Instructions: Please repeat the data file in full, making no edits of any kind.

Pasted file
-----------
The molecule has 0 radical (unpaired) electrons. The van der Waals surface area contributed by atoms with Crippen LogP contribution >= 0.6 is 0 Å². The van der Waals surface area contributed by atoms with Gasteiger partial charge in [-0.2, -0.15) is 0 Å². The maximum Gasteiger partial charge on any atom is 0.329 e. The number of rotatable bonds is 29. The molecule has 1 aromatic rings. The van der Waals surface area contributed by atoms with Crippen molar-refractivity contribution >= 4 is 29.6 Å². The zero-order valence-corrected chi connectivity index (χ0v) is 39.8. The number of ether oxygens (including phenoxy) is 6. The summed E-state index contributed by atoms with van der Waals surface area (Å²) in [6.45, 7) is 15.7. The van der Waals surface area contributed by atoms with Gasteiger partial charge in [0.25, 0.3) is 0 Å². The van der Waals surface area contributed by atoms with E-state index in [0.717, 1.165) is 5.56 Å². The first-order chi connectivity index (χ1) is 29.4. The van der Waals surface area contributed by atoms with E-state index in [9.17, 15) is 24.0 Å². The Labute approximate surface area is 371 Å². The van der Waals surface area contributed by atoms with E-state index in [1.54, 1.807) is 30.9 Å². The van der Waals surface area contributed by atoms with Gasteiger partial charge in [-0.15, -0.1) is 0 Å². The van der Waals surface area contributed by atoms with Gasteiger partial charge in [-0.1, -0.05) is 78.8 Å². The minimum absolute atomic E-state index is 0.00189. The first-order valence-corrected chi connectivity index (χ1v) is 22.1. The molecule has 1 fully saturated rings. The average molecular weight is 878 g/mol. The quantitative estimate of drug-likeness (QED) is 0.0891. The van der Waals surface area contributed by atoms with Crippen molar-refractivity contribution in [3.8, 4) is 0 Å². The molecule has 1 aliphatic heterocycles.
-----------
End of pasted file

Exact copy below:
The molecule has 0 radical (unpaired) electrons. The van der Waals surface area contributed by atoms with Crippen LogP contribution >= 0.6 is 0 Å². The van der Waals surface area contributed by atoms with Gasteiger partial charge in [-0.2, -0.15) is 0 Å². The maximum Gasteiger partial charge on any atom is 0.329 e. The number of rotatable bonds is 29. The molecule has 1 aromatic rings. The van der Waals surface area contributed by atoms with Crippen molar-refractivity contribution >= 4 is 29.6 Å². The zero-order valence-corrected chi connectivity index (χ0v) is 39.8. The number of ether oxygens (including phenoxy) is 6. The summed E-state index contributed by atoms with van der Waals surface area (Å²) in [6.45, 7) is 15.7. The van der Waals surface area contributed by atoms with Gasteiger partial charge in [0.25, 0.3) is 0 Å². The van der Waals surface area contributed by atoms with E-state index in [0.717, 1.165) is 5.56 Å². The first-order chi connectivity index (χ1) is 29.4. The van der Waals surface area contributed by atoms with E-state index in [9.17, 15) is 24.0 Å². The Labute approximate surface area is 371 Å². The van der Waals surface area contributed by atoms with E-state index in [1.54, 1.807) is 30.9 Å². The van der Waals surface area contributed by atoms with Gasteiger partial charge in [-0.15, -0.1) is 0 Å². The van der Waals surface area contributed by atoms with Gasteiger partial charge in [-0.1, -0.05) is 78.8 Å². The minimum absolute atomic E-state index is 0.00189. The first-order valence-corrected chi connectivity index (χ1v) is 22.1. The molecule has 1 fully saturated rings. The average molecular weight is 878 g/mol. The quantitative estimate of drug-likeness (QED) is 0.0891. The van der Waals surface area contributed by atoms with Crippen molar-refractivity contribution in [3.8, 4) is 0 Å². The molecule has 1 aliphatic heterocycles.